Since the discovery of proven genetic mutations which predispose people to breast cancer along with the routine availability of genetic testing for such mutations, a number of issues have surfaced regarding potential methods of breast cancer diagnosis, surveillance, treatment, and risk reduction. Many of these issues pertain to the practice of radiation oncology and can affect decisions on management. This article aims to describe some of the more salient features of individuals at high genetic risk for breast developing cancer along with aspects of their tumor biology, clinical natural history, and how the radiation oncologist may address these challenges.
*Department of Radiation Oncology, Schiffler Cancer Center, Wheeling, WV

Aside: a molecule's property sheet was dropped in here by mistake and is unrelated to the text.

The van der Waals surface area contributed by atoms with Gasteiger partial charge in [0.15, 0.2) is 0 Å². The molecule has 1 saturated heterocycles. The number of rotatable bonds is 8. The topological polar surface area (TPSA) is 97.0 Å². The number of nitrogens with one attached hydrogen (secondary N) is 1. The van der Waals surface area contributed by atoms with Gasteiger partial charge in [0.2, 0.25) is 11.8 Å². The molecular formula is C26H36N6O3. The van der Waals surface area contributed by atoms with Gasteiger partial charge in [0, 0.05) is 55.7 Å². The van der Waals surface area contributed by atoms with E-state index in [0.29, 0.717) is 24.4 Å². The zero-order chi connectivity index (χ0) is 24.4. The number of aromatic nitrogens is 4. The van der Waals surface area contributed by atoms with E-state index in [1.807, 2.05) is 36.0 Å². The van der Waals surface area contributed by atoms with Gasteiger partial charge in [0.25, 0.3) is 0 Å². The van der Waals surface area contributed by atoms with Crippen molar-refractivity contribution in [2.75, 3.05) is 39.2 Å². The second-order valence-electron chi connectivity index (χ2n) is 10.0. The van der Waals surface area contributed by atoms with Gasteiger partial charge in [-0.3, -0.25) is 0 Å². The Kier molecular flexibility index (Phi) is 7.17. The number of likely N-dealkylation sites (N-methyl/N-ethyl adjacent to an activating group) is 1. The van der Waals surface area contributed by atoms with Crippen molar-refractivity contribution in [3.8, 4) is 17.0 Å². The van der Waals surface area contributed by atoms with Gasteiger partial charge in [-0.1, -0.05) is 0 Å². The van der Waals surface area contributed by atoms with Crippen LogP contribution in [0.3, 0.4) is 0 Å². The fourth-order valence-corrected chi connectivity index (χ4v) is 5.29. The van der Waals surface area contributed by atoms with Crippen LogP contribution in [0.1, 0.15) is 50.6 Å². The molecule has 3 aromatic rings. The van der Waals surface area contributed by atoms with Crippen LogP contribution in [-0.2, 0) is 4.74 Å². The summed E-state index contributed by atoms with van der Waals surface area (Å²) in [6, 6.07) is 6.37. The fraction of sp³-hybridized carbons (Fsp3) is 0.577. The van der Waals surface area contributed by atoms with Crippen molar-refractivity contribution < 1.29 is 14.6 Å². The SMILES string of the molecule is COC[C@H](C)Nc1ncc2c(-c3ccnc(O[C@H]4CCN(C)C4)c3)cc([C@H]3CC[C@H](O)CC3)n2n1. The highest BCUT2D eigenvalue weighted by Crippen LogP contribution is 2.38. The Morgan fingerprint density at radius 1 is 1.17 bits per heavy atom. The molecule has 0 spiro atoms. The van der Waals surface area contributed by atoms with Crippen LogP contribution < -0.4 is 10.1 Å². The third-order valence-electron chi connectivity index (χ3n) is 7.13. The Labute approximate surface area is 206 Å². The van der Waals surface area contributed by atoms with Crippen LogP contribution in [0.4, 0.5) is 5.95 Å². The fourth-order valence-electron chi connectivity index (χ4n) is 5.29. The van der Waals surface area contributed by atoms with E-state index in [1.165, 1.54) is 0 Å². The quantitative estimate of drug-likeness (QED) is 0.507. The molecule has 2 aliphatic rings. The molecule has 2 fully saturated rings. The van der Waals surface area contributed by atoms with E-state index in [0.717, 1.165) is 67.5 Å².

†Departments of Radiology and Neurosurgery, Louisiana State University Health Sciences Center-Shreveport
‡Department of Radiation Oncology, Willis-Knighton Hospital, Shreveport, LA
The authors declare no conflicts of interest.
Reprints: James S. Welsh, MS, MD, FACRO, Department of Radiology and Neurosurgery, Louisiana State University Health Sciences Center-Shreveport, 1501 Kings Highway, Shreveport, LA 71130. E-mail: firstname.lastname@example.org.